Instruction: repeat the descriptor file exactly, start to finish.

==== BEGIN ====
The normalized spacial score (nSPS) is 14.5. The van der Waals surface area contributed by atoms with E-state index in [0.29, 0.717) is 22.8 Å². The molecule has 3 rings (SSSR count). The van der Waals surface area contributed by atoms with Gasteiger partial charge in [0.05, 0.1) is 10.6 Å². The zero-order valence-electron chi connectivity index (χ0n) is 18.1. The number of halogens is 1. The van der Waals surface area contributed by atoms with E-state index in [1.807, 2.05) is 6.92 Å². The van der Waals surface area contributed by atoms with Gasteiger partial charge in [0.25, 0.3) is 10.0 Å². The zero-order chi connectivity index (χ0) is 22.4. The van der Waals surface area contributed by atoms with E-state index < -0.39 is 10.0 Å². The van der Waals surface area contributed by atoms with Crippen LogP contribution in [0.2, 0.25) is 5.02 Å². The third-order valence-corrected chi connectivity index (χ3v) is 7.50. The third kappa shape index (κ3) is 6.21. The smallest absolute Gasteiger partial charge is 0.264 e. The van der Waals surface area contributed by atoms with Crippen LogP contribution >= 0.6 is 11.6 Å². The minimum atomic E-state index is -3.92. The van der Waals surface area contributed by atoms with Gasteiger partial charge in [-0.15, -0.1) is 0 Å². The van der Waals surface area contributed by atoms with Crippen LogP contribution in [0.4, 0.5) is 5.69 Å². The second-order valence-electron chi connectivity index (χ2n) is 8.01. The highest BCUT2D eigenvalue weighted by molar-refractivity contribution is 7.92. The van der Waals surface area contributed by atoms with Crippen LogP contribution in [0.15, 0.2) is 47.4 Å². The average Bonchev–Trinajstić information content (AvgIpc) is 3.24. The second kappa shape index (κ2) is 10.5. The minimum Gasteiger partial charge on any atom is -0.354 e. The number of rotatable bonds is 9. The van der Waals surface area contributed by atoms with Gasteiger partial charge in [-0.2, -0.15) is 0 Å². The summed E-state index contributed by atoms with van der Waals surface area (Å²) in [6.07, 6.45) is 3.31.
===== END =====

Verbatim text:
The normalized spacial score (nSPS) is 14.5. The van der Waals surface area contributed by atoms with E-state index in [0.29, 0.717) is 22.8 Å². The molecule has 3 rings (SSSR count). The van der Waals surface area contributed by atoms with Gasteiger partial charge in [0.05, 0.1) is 10.6 Å². The zero-order valence-electron chi connectivity index (χ0n) is 18.1. The number of halogens is 1. The van der Waals surface area contributed by atoms with E-state index in [1.807, 2.05) is 6.92 Å². The van der Waals surface area contributed by atoms with Gasteiger partial charge in [0.25, 0.3) is 10.0 Å². The zero-order chi connectivity index (χ0) is 22.4. The van der Waals surface area contributed by atoms with E-state index < -0.39 is 10.0 Å². The van der Waals surface area contributed by atoms with Crippen LogP contribution in [0.2, 0.25) is 5.02 Å². The third-order valence-corrected chi connectivity index (χ3v) is 7.50. The third kappa shape index (κ3) is 6.21. The smallest absolute Gasteiger partial charge is 0.264 e. The van der Waals surface area contributed by atoms with Crippen LogP contribution >= 0.6 is 11.6 Å². The minimum atomic E-state index is -3.92. The van der Waals surface area contributed by atoms with Gasteiger partial charge in [-0.15, -0.1) is 0 Å². The van der Waals surface area contributed by atoms with Crippen LogP contribution in [0.4, 0.5) is 5.69 Å². The second-order valence-electron chi connectivity index (χ2n) is 8.01. The highest BCUT2D eigenvalue weighted by molar-refractivity contribution is 7.92. The van der Waals surface area contributed by atoms with Crippen LogP contribution in [0.15, 0.2) is 47.4 Å². The average Bonchev–Trinajstić information content (AvgIpc) is 3.24. The second kappa shape index (κ2) is 10.5. The minimum Gasteiger partial charge on any atom is -0.354 e. The number of rotatable bonds is 9. The van der Waals surface area contributed by atoms with Gasteiger partial charge in [-0.2, -0.15) is 0 Å². The summed E-state index contributed by atoms with van der Waals surface area (Å²) in [6.07, 6.45) is 3.31.